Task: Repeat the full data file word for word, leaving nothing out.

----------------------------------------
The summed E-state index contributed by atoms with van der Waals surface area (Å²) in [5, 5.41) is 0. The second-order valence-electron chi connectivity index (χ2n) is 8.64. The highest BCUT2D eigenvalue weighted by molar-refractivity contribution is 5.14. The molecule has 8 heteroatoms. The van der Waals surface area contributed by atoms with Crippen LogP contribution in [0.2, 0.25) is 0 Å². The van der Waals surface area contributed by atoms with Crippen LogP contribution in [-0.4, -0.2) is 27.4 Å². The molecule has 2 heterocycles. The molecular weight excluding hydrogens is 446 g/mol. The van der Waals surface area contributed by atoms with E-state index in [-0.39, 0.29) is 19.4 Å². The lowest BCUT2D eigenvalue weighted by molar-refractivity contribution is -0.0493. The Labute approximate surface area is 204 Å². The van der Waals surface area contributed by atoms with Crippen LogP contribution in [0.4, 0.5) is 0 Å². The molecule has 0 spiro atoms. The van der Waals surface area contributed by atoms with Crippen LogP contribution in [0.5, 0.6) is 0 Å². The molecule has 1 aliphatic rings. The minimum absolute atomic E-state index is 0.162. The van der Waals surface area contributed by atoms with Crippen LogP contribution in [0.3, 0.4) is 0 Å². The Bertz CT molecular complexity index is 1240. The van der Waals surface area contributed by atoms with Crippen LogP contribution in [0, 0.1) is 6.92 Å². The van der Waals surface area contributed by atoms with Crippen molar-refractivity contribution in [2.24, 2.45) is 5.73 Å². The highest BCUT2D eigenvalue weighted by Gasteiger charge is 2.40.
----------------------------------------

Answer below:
The summed E-state index contributed by atoms with van der Waals surface area (Å²) in [5, 5.41) is 0. The second-order valence-electron chi connectivity index (χ2n) is 8.64. The highest BCUT2D eigenvalue weighted by molar-refractivity contribution is 5.14. The molecule has 8 heteroatoms. The van der Waals surface area contributed by atoms with Crippen LogP contribution in [0.2, 0.25) is 0 Å². The van der Waals surface area contributed by atoms with Crippen LogP contribution in [-0.4, -0.2) is 27.4 Å². The molecule has 2 heterocycles. The molecular weight excluding hydrogens is 446 g/mol. The van der Waals surface area contributed by atoms with E-state index in [-0.39, 0.29) is 19.4 Å². The lowest BCUT2D eigenvalue weighted by molar-refractivity contribution is -0.0493. The Labute approximate surface area is 204 Å². The van der Waals surface area contributed by atoms with Crippen LogP contribution in [0.4, 0.5) is 0 Å². The molecule has 0 spiro atoms. The van der Waals surface area contributed by atoms with Crippen LogP contribution in [0.5, 0.6) is 0 Å². The molecule has 1 aliphatic rings. The minimum absolute atomic E-state index is 0.162. The van der Waals surface area contributed by atoms with Crippen LogP contribution in [0.3, 0.4) is 0 Å². The Bertz CT molecular complexity index is 1240. The van der Waals surface area contributed by atoms with Crippen LogP contribution in [0, 0.1) is 6.92 Å². The van der Waals surface area contributed by atoms with Crippen molar-refractivity contribution in [2.24, 2.45) is 5.73 Å². The highest BCUT2D eigenvalue weighted by Gasteiger charge is 2.40.